In Enjoying the Lakes, the author Edmund Hodge mentions two distinct attitudes towards the area [the Lake District]. 'There is one arising from the countryman's intimate knowledge, and the other springing from the personal discovery, often nostalgic in feeling, of the townsman. It is the latter group which starts with the advantages, frequently carrying the heavier armament of professional talent, or a sharper spearhead of feeling; but when there is not something like this to rely on, this group includes by far the worst'.
Folklorists may well consider the comment, which underlines on the one hand a tendency to fossilise the social environment, so often practiced by well-intentioned regional patriots; and on the other, the homesickness for an illusory past, which gives the most trivial cultural residues an apparent aura of virtue, concealing their real significance.
I think this resonates today, not as a Folklorist, but evidences a different view between residents and 'townsfolk' or tourists visiting. You can see the difference with regards views on planning today, but I would guess it is also evident in the writing and art too.
Going back to Romanticism briefly, it is important to remind ourselves of this:
Twenty years ago , John Armthwaite, a contributor to Cumbria, noticed how the reactions of visitors had changed. 'There was a time when travellers looked at our Lakeland fells and shuddered. Words like 'awesome' and 'dreadful' crept in to their writing. Not today.' The environment had become familiar, not only through increased accessibility and greater uniformity, but because of literacy and the modern spread of information.
Take this comment about the stretch between Kendal and Kirkby Stephen, an English officer campaigning against the Scots a century earlier (1745), wrote of his journey between the two towns:
'We frequently come to valleys, which with great fear and danger we descend, they being very steep. This was the most strange journey I ever made'.
The Lakes was hostile in the 1600s. However, it is no longer. It never will be again in the same way. Think of the David Attenborough programme 'Frozen Planet' on BBC1 at the moment...it is introduced as the 'last frontier'. The Antarctic is considered hostile and not conducive to human inhabitation. The frontiers have shifted considerably from the 1600s. If the original Romantics were around today, they would be heading due south!!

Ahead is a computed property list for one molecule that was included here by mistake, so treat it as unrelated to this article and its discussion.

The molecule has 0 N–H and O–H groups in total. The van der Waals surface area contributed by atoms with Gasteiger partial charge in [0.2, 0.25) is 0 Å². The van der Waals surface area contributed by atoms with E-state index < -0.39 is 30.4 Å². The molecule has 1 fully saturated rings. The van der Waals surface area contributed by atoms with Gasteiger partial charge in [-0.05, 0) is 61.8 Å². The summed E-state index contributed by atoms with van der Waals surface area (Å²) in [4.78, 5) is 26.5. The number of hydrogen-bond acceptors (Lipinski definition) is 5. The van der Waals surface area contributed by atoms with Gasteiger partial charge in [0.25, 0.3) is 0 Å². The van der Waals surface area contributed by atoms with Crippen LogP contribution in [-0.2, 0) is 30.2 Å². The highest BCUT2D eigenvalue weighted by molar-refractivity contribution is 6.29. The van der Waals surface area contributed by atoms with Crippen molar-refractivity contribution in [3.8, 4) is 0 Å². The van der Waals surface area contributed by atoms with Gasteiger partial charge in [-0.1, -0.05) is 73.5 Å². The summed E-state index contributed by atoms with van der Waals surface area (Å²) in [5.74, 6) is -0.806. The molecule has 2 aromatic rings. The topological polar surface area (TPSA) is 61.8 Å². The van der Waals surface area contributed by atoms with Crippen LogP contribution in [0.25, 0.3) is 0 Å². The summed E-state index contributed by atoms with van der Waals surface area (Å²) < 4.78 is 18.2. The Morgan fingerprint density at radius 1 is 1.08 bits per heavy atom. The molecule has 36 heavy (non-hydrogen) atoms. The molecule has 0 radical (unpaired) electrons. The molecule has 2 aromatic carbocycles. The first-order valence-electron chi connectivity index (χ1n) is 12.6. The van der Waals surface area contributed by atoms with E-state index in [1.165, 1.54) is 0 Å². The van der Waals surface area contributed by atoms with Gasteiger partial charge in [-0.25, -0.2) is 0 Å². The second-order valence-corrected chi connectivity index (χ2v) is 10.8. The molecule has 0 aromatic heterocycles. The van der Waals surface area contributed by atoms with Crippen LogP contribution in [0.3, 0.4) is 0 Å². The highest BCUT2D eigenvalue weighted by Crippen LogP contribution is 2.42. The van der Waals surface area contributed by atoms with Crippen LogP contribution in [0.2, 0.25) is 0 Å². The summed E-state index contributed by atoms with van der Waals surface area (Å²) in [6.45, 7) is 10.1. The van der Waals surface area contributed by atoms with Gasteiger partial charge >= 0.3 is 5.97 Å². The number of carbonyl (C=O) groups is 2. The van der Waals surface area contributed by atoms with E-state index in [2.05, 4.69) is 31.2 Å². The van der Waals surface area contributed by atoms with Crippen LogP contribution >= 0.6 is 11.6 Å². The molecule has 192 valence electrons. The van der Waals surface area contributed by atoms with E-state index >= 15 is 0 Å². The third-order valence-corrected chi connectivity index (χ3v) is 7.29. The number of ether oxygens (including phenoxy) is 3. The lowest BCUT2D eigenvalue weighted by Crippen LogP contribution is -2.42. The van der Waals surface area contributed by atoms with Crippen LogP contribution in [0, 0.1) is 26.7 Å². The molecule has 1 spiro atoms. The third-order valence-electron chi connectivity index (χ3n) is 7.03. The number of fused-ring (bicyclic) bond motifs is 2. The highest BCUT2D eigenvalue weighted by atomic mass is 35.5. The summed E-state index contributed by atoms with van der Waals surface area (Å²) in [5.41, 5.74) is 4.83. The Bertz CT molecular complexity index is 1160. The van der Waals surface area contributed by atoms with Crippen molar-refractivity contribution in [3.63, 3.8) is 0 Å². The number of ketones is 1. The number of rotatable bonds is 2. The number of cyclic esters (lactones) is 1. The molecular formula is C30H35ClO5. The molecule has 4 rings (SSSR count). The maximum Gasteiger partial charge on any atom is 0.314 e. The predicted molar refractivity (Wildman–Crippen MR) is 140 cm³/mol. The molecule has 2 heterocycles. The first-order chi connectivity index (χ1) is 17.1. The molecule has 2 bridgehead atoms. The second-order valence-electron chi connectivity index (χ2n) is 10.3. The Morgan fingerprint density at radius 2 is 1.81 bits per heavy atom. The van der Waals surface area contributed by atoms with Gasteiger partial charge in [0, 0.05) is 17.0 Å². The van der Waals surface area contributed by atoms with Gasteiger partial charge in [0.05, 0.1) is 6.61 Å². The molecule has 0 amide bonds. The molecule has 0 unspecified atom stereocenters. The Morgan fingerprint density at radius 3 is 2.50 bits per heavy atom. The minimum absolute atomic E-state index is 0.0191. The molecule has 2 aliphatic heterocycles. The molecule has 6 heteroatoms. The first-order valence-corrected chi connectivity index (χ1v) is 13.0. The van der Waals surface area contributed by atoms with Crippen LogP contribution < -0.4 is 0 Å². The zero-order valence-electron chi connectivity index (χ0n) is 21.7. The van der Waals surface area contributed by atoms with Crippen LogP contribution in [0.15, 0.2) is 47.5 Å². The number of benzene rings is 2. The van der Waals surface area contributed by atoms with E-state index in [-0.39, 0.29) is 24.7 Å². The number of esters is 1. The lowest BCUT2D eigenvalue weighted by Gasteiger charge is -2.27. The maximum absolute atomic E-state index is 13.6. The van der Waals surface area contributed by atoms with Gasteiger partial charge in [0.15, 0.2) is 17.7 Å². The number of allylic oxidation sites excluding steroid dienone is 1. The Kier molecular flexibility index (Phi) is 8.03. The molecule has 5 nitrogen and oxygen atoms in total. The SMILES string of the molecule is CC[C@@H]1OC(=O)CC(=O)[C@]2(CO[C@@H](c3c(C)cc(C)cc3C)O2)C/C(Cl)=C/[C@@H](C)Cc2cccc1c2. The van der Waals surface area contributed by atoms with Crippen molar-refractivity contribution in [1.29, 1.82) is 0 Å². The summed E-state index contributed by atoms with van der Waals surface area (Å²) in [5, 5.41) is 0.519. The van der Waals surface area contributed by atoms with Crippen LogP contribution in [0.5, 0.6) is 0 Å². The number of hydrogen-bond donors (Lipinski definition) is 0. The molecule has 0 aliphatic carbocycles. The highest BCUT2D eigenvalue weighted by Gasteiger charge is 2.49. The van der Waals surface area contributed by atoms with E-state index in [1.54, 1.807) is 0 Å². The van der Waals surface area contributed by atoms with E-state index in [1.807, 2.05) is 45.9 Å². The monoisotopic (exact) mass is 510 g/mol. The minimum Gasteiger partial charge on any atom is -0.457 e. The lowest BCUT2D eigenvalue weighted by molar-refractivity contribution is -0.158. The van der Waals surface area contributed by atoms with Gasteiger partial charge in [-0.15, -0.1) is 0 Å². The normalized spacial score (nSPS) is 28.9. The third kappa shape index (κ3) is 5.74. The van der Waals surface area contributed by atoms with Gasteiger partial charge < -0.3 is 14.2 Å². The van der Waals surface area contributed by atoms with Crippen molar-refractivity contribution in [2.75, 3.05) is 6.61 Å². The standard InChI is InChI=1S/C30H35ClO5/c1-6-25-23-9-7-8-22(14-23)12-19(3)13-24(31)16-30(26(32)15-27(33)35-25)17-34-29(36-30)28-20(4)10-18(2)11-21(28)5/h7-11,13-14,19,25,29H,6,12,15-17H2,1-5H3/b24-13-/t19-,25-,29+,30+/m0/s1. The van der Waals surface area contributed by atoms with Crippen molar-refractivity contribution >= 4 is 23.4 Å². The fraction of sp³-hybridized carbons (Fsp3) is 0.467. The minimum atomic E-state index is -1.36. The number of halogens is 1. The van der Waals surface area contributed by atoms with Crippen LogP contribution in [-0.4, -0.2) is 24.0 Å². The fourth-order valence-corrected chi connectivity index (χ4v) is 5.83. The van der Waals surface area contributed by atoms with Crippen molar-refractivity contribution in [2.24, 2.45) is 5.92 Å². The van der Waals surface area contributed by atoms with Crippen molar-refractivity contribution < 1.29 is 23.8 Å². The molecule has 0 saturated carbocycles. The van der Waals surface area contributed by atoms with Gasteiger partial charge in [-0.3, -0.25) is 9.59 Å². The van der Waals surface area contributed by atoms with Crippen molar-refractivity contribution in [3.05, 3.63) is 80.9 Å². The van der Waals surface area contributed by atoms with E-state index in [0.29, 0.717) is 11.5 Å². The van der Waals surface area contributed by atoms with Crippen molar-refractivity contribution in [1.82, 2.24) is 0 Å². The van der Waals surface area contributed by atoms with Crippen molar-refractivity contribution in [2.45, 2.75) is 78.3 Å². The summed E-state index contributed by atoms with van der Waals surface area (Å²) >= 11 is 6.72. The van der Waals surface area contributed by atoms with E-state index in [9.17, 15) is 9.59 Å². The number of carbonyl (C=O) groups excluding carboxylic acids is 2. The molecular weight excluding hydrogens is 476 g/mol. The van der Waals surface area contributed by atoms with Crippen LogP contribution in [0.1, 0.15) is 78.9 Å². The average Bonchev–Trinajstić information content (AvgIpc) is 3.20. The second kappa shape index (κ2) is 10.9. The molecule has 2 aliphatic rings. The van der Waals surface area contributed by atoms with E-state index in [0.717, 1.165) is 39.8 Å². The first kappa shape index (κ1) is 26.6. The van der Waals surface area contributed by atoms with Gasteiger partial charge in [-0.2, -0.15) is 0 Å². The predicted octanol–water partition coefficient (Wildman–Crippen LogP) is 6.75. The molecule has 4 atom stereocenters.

With a 'countryman's intimate knowledge' how should I be portraying the area? I am beginning to find a good few examples of contemporary photographers interpretation of the Lakes including that of Ingrid Pollar, Simon Roberts, David Ellison and Jem Southam. But what concerns me a little is that none are all encompassing or wholistic, they take one aspect or issue of country life for example, ethnicity and the countryside, a sport or country fairs. Is this how I need to tackle it too?
The second extract I find just so lovely...it is from the same book which references the Register of Deaths in Lamplugh parish, a village just down the road from where I live and now notorious for other reasons sadly. This particular document registers deaths from 1658 to 1663. It includes:
Frightened to death by fairies 3
Old women drowned upon a trial for witchcraft 3
Led into a horse pond by a will o' the wisp 1
In lonely farms and hamlets [in Cumbria], far from civilisation, linked only by packhorse or cart track with the nearest dwelling often miles away, witchcraft and spells, elves and fairies, giants, dobbies and ghosts were fearsome realities.
I just love this...how scary, mysterious and enchanting life must have been then. Can you imagine fearsome fairies frightening three fellow beings to death? Or a mischievious will o' the wisp (I can't write that without thinking of Kenneth Williams!) beguiling someone to the pond. Maybe the folklore and fables could form part of a conceptual project. I think given all the assignments and projects in the landscape module, I can probably dabble with all sorts of different approaches.